The kid in this scenario is going to be Aaron Taylor. Aaron is a 7 year old boy, and we are getting ready to teach him the values of money management. (At 3 years old the average child can see the value of saving. It’s never too early!)

Aaron is now going to be considered as Aaron Taylor LLC.

AT LLC (for short) will earn 10 “Shares” a week.
The value of each of Aaron’s Shares will start at a value of $1

Now the parent will decide what his “standard” duties are to earn these 10 shares.
For example waking up on time, keeping room clean, maintaining a certain grade level, etc will be his standard duties. Failure to do any of these will result in a subtraction of what that activity is worth.

For easy math if he has 4 standard duties and fails to do one of them he will only earn 7.5 shares that week, which is 3/4 of his total.

Now here is where it gets fun! Any additional activities that Aaron does over his standard duties will increase the value of his companies shares.

For example AT LLC is now at a 1 share to $1 ratio.

At the end of every week, you will settle up the totals and reassign a new value to AT LLC’s shares.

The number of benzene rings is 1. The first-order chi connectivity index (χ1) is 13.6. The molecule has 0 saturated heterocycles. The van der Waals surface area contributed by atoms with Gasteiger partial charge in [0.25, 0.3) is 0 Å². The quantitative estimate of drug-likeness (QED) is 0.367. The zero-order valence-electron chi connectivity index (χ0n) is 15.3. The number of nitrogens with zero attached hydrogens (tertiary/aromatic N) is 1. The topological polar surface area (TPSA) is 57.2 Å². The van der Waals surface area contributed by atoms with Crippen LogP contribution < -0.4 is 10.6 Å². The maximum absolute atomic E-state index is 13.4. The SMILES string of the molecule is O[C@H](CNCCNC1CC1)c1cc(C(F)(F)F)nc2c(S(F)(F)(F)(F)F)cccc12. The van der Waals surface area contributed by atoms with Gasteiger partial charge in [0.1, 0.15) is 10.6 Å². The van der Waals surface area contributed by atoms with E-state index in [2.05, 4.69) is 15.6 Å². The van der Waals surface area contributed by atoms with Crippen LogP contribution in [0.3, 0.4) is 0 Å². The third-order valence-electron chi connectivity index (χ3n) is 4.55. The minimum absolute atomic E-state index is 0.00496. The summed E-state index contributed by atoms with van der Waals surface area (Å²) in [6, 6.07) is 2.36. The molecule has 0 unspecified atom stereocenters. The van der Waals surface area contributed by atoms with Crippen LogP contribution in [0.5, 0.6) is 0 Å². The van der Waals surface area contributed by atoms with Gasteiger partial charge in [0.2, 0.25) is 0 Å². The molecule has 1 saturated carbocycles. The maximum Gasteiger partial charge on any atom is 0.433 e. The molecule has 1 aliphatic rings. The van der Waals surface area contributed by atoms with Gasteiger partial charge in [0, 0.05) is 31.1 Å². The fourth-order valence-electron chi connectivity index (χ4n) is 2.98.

*Since kids are visual oriented, it helps to have a board that shows all current details of AT LLC, values, activities, recent earnings and losses etc.

You can get creative as to how many points activities are worth, but for simplicity let’s say each is worth 1 point. So if Aaron helps dad clean the garage +1, helps mom with laundry +1, does extra credit assignment for school +1, all within 1 week.

His shares earns a total of 3 points. Which now means the value of AT LLC shares have gone up 3 points from $1 to $1.03

You can decide if you want the complexity of compound interest or not, but to keep it simple every point will be worth + 1 cent in share value (increasing as Aaron gets older, and task becomes more time consuming)

Now For losses.